Arctic PolicyMargaret F. Hayes, Director of Office of Oceans Affairs
Speech to Arctic Parliamentarians on Aspects of U.S. Arctic Policy
August 13, 2008
Good morning. I’d like to thank Senator Murkowski and her staff for arranging this meeting and for inviting the State Department to participate. I am well aware of the contribution made by Arctic Parliamentarians to Arctic policies and programs, both as part of this organization and back home through national legislation.
I am the Director of the Office of Oceans Affairs at the State Department. My office handles issues related to the Arctic and Antarctic, as well as a wide range of maritime matters. We who work in this area have long understood the importance of the Arctic, but only in the last several years has it become the focus of considerable attention by government officials, the media, and the general public. This morning, I would like to provide an overview of some aspects of U.S. Arctic policy.
The Arctic is strategically important to the United States. The state of Alaska is a valued part of our national heritage. Hundreds of thousands of our citizens live there; we have major fisheries and other industries based in Alaska; we rely on the state’s energy resources; and we conduct important scientific research in the Arctic, on land and in the marine environment. These interests date back to 1857, when we purchased Alaska from Russia. During the Cold War, national security was the top foreign policy priority in the Arctic, and remains a priority to this day. But, as you can imagine, there are many other aspects of our foreign policy in the region that we have focused on more recently, including environmental protection, energy development, and human health.
Review of Federal Arctic Policy
For the past year and a half, the U.S. Executive Branch has been reviewing its policies related to the Arctic region in a comprehensive manner. It is the first time we have done this sort of internal review since 1994. The OES Bureau of the Department of State and the National Security Council are leading the process, which involves every federal agency with Arctic responsibilities. We are in the final stages of this review, and we hope to be able to release the final product in the near future, perhaps as soon as a few weeks from now. Because at this point the policy has not been released, I am not in a position to discuss its content or its conclusions. However, I can share with you some of the key issues that we have been discussing.
The Arctic policy issued in 1994 focused on important issues of environmental protection, national security, and scientific research, but much has changed in the Arctic in the last decade. Climate change is having dramatic effects, notably significant melting of Arctic sea ice. As a result, we anticipate increasing human activity in areas such as shipping and energy development. We want to ensure that these activities are conducted in a way that minimizes any negative effects on the Arctic environment.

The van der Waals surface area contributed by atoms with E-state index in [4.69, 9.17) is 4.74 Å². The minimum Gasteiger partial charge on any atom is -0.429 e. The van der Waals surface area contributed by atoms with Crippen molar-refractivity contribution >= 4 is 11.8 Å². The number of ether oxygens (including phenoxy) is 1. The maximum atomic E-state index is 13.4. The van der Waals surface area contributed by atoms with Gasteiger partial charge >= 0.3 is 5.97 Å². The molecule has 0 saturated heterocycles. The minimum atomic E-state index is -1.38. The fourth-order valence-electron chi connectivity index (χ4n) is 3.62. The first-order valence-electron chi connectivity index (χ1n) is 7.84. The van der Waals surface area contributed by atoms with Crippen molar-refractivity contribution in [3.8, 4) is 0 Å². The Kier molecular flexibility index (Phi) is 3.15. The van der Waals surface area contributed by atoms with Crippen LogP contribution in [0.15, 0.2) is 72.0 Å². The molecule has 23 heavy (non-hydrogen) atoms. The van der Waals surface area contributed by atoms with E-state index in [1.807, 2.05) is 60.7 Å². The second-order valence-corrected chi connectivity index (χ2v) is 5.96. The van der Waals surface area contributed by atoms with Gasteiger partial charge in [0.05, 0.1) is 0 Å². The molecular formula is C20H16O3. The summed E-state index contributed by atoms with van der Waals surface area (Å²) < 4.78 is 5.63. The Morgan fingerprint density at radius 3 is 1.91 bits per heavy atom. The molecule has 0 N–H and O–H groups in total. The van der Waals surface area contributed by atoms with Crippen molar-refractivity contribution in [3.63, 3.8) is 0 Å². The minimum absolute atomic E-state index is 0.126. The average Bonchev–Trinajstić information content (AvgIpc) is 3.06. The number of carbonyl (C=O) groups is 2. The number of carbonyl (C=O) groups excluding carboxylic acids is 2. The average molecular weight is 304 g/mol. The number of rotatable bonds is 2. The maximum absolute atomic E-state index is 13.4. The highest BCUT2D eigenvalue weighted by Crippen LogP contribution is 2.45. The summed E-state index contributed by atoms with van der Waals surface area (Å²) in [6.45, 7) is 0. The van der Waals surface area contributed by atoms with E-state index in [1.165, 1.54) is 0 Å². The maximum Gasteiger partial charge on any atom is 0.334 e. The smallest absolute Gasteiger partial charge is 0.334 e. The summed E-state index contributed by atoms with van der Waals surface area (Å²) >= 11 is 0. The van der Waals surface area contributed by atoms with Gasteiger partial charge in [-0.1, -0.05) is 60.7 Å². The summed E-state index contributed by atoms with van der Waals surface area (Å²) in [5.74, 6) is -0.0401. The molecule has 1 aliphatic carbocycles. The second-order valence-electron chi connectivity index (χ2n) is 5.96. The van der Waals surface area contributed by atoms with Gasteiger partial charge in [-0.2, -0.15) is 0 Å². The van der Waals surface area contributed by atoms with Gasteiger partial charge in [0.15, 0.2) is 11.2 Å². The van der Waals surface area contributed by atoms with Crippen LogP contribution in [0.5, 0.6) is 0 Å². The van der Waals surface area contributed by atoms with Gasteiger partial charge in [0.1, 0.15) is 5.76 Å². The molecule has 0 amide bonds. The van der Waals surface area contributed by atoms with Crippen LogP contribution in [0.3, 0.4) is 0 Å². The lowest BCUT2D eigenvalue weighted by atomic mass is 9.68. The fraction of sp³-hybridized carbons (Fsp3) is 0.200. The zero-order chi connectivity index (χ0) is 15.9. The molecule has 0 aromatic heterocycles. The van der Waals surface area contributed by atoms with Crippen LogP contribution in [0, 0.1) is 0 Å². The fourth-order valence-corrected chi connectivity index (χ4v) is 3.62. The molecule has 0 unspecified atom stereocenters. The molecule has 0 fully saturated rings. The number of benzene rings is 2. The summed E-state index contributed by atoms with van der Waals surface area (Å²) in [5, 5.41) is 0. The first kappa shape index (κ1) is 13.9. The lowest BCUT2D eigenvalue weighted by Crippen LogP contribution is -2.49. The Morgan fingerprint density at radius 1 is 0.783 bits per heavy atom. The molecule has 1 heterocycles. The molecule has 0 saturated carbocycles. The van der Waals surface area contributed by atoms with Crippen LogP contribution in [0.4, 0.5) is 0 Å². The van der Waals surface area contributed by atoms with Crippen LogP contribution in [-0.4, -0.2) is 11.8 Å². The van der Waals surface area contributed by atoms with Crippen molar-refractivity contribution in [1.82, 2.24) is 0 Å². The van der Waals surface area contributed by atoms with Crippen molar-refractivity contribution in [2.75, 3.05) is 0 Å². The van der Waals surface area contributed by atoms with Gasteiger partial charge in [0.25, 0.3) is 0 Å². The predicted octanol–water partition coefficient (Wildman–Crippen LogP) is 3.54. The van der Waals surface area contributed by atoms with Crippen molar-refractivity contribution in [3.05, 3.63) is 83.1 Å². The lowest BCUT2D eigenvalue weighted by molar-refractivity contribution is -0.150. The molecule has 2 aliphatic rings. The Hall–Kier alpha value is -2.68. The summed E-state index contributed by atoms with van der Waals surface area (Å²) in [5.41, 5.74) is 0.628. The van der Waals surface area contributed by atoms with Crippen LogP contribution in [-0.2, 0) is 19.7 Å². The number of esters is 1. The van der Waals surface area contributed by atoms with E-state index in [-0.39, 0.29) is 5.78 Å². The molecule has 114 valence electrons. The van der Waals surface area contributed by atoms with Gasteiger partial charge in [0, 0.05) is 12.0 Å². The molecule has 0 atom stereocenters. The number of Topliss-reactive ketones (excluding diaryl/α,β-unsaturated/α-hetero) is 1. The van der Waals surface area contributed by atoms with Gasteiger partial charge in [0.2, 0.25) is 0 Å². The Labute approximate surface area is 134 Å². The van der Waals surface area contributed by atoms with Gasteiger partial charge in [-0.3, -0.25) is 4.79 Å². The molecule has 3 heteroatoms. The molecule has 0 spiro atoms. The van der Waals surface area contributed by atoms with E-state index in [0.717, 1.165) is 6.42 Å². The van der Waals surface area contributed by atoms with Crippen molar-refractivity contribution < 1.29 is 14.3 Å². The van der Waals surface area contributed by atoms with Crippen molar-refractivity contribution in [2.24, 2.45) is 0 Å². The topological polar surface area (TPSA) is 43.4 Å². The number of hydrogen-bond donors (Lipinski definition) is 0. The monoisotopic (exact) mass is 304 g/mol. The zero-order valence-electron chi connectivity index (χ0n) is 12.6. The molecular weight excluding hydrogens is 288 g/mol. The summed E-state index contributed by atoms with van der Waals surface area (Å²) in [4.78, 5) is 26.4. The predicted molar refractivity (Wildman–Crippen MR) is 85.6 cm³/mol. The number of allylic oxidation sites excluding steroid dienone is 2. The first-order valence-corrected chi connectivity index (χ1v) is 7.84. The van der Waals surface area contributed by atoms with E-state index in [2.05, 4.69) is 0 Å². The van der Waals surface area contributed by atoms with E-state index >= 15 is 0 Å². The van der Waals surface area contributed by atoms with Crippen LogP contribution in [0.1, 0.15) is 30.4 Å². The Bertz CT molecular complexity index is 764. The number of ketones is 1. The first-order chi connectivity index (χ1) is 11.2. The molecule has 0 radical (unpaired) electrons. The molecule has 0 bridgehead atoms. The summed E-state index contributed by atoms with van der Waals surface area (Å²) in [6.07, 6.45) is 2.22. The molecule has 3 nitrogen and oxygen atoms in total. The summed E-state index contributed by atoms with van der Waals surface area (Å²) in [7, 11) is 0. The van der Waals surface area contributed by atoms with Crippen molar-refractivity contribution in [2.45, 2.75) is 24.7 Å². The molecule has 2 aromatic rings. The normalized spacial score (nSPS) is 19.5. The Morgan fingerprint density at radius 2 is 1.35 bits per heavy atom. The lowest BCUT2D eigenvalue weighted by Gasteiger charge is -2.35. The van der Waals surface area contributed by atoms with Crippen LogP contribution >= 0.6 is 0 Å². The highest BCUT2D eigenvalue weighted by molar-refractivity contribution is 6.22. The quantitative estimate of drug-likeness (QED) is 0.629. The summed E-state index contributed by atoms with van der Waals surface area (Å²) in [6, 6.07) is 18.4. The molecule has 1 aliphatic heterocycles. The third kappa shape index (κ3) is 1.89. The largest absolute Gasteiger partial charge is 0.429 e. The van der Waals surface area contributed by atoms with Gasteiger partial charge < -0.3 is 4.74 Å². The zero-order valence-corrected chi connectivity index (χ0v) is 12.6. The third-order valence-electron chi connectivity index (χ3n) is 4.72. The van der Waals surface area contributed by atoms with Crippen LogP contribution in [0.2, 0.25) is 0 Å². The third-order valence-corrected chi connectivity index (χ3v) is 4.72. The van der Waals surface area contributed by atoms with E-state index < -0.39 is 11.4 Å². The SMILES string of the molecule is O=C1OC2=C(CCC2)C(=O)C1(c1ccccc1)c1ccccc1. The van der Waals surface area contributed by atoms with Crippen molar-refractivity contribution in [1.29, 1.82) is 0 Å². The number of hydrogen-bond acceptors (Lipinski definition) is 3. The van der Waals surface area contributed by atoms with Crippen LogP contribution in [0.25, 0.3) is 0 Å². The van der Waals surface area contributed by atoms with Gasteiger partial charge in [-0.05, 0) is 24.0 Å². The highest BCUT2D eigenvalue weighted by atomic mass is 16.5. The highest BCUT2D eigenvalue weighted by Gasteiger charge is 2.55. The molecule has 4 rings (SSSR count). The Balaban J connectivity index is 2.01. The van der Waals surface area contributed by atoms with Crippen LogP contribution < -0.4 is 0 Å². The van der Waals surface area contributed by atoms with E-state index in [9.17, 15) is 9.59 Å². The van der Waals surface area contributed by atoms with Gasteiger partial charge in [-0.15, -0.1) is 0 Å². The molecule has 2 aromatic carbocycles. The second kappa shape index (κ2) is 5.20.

The ongoing review is focusing on the following topics:
national security and homeland security,
The policy that was issued in 1994 preceded the establishment of the Arctic Council, the high-level forum that is now the basis of extensive cooperation among the eight Arctic states on issues related to environmental protection and sustainable development. The Arctic Council, the only major diplomatic forum devoted to Arctic issues, is a unique body because of the role played by indigenous groups as Permanent Participants.
In recent months, there have been some important diplomatic developments related to the Arctic beyond the framework of the Arctic Council. As you know, Denmark hosted a ministerial-level meeting in Greenland in May. Deputy Secretary Negroponte represented the United States. The five Arctic coastal states issued the Ilulissat Declaration pledging their cooperation on a broad range of issues and reaffirming their commitment to the existing legal framework applicable to the Arctic. We also are committed to continuing to work with all of our other partners with interests in the Arctic.
The international legal framework highlighted in the Ilulissat Declaration includes, of course, the law of the sea. Pursuant to article 76 of the Law of the Sea Convention, two Arctic coastal States, the Russian Federation and Norway, have already made submissions to the Commission on the Limits of the Continental Shelf. Canada and Denmark will make their submissions in 2013 and 2014.
The United States is also collecting data on the extent of our continental shelf beyond 200 miles from shore. We are working in the Atlantic, the Gulf of Mexico, and the Pacific, but the largest area we have is in the Arctic. I have the honor of chairing an interagency task force that is coordinating this work. In fact, tomorrow is the day the U.S. Coast Guard Cutter Healy sails from Barrow to collect bathymetric data at the northern edge of the Chukchi Cap.
In early September, the Healy will return to Barrow, and then join the Canadian icebreaker, the Louis S. St. Laurent, for four weeks in an area of the Arctic Ocean of interest to both Canada and the United States. The Healy will continue seafloor mapping while it breaks ice ahead of the Louis, which will be collecting multi-channel seismic data aimed at determining sediment thickness. These cruises will also provide greater scientific insight into relatively unexplored regions of the Arctic Ocean.